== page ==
Naturally, the artist uses non-figural imagery in his illustrations of the Koran, and the non-Moslem or non-Arabist is not able to decipher the relationship between the meaning and the text-image. But Moustafa wants to include a western audience, and so hunts for images laden with mystical associations which can cross the religious divide.

Light is one such image. In "God is the Light of Heaven and Earth," a beautiful Surah which compares God to the light of an oil-lamp is interpreted as a window. This is suggested by rectangular bands of texts, which float in a steeply receding perspective which ultimately, far away, gives onto a sky of azure and drifting clouds. In "The Eternal Landscape," text is inscribed as if it were graffiti on nearly solid slabs of colour which rep resent the walls and path of a town. The path invites, it turns away from our gaze, under a blazing blue heaven of compact Kufic script.

The geometric skill and intellectual rigour of these paintings is something quite formidable, although I found myself drawn more to the purely abstract designs. In "The Invisible Warriors of Badr" there is a magnificent flaunting vigour of the primary text, which appears to turn and twist up from the canvas like an eddy of desert wind. Closer, you see yet again that this is a palimpsest, script upon script, in pastel colours and opulent with gold thread. Sometimes, Ahmed Moustafa takes one single letter and makes a design which holds the attention by the sheer abstract beauty of Arabic calligraphy.

In the exhibition is a glass showcase holding a book, with no explanation. In fact, it is a copy of Ahmed Moustafa's recently awarded London doctoral dissertation, the result of 14 years of research at the Central School of Art and Design. In his research, Ahmed Moustafa has made a real discovery through which, the artist says, "the doctrine of the entire field of penmanship is now revealed. Most of what has been written about Islamic art is without foundations and will have to be entirely reassessed."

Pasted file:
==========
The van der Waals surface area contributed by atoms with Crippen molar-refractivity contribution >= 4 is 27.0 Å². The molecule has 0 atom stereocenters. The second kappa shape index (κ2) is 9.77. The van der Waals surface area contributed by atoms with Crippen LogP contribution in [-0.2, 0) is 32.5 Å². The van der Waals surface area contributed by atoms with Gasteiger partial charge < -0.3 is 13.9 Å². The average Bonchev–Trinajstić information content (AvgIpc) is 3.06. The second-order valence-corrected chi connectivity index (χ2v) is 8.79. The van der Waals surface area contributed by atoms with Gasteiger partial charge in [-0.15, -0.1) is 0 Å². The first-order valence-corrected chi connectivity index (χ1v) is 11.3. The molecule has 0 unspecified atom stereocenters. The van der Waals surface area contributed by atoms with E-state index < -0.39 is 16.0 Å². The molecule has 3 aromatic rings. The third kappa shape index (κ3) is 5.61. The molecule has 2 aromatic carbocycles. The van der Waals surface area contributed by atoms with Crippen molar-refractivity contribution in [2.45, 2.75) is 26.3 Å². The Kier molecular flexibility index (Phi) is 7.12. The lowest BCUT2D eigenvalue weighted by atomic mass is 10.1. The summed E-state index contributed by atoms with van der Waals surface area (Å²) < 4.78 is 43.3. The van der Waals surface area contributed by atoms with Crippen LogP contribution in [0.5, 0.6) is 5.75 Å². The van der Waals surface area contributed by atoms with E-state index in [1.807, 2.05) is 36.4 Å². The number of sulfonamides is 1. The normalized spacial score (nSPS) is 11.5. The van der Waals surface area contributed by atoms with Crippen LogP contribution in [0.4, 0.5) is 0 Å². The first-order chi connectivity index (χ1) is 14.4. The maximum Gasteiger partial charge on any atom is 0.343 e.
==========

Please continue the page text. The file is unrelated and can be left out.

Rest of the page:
Here, as far as I understand it, is the artist-scholar's discovery. In 10th-century Baghdad a brilliant vizier called Ibn Muqlah set himself to systematise and perfect Arabic script. He wrote a treatise on "proportional script" in which he drew heavily on Pythagoras's theory of the harmony of the spheres, known thanks to copies and translations of his work made by Arab scholars. The vizier was deliberately obscure in his book, taking the view that it was not something to be perused on a mere whim, and so his work was justly neglected for centuries.

Ahmed Moustafa managed to penetrate the abstrusities of the Ibn Muqlah's book, driven by the desire to discover why Arabic letter-shapes have the proportions and occupy the spaces that they do. Starting from the alif, first letter of the alphabet, he drew up a complex geometric grid which he believed was the only possible realisation of the vizier's theory. So far, so good; but there was no confirmation that the grid was really the basis for classical Arabic.

Then, in the vast archives of the Topkapi Museum in Istanbul, he made the chance discovery of a 16th-century Ottoman manuscript copied directly from a work by one of the vizier's students, the famous Ibn al-Bawwab. To Ahmed Moustafa's joy, the letters, dots and spaces fitted onto his grid perfectly and reassured him that his is the discovery of the "absolutely rational basis" underlying Arabic calligraphy.

I find all this tantalising and intriguing, if mysterious - surely here is matter for a late-night Channel 4 documentary? Meanwhile, The Artistry of Arabic Script offers a cool, cerebral pleasure which makes a visit to Kensington Gore a must.